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Tonal modulation is one of the main structural and expressive aspects of music in the European musical tradition. Experiment 1 investigated affective responses to modulations to all eleven major and minor keys (relative to the starting tonality) in brief, specially constructed harmonic progressions, by using six bipolar scales related to valence, potency, and synaesthesia. The results indicated the dependence of affective response on degree of modulation in terms of key proximity, and of mode. Experiment 2 examined affective responses to the most common modulations in nineteenth-century piano music: to the subdominant, dominant, and minor sixth in the major mode. The stimuli were a balanced set of both harmonic progressions (as in Experiment 1) and real music excerpts. The results agreed with theoretical models of violations of expectancy and of proximity based on the circle of fifths, and demonstrated the influence of melodic direction and musical style on emotional response to tonal modulation.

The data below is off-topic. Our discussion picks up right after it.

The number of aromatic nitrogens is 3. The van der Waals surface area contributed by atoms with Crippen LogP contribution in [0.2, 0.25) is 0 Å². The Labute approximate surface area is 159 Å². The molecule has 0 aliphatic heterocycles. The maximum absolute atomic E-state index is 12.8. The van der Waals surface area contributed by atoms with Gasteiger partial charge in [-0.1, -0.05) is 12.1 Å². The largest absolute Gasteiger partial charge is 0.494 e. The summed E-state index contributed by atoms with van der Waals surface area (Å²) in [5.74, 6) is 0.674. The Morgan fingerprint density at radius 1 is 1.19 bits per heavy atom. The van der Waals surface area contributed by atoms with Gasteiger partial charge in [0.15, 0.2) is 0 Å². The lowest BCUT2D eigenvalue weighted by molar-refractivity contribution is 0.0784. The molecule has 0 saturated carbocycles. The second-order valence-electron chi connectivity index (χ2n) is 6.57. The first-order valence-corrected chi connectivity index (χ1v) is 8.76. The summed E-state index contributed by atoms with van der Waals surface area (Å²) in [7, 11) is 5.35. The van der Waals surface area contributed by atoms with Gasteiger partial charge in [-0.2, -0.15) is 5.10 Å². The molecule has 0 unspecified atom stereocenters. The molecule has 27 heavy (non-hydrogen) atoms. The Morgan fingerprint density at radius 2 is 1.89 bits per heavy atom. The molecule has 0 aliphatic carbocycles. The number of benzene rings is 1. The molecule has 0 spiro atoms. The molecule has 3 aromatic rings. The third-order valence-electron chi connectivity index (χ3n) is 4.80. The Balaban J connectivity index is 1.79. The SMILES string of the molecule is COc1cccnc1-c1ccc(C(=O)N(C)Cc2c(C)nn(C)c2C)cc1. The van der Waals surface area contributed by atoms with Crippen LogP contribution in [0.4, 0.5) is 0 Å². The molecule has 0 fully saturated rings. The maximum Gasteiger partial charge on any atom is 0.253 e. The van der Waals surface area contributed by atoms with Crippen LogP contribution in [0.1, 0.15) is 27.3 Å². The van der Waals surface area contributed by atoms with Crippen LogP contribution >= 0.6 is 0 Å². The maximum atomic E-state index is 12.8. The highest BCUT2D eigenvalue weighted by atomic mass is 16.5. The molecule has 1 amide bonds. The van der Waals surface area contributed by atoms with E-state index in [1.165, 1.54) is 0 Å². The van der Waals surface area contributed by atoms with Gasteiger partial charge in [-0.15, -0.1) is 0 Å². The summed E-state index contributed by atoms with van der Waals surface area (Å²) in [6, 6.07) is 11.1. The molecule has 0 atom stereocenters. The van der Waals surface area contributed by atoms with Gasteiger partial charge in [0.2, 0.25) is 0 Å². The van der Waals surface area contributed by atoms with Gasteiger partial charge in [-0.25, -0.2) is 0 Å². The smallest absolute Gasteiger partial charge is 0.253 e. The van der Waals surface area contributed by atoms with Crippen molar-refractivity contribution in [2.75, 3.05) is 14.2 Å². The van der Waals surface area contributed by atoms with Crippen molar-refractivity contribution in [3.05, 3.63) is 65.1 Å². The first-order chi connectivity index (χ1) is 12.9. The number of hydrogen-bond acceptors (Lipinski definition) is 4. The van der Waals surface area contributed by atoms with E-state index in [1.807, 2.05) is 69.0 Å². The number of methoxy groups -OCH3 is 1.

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Originally published in Psychomusicology: Music, Mind, and Brain, 24(1), 4-20. This article may not exactly replicate the authoritative document published in the APA journal. It is not the copy of record. The original material can be found here: doi:10.1037/pmu0000029



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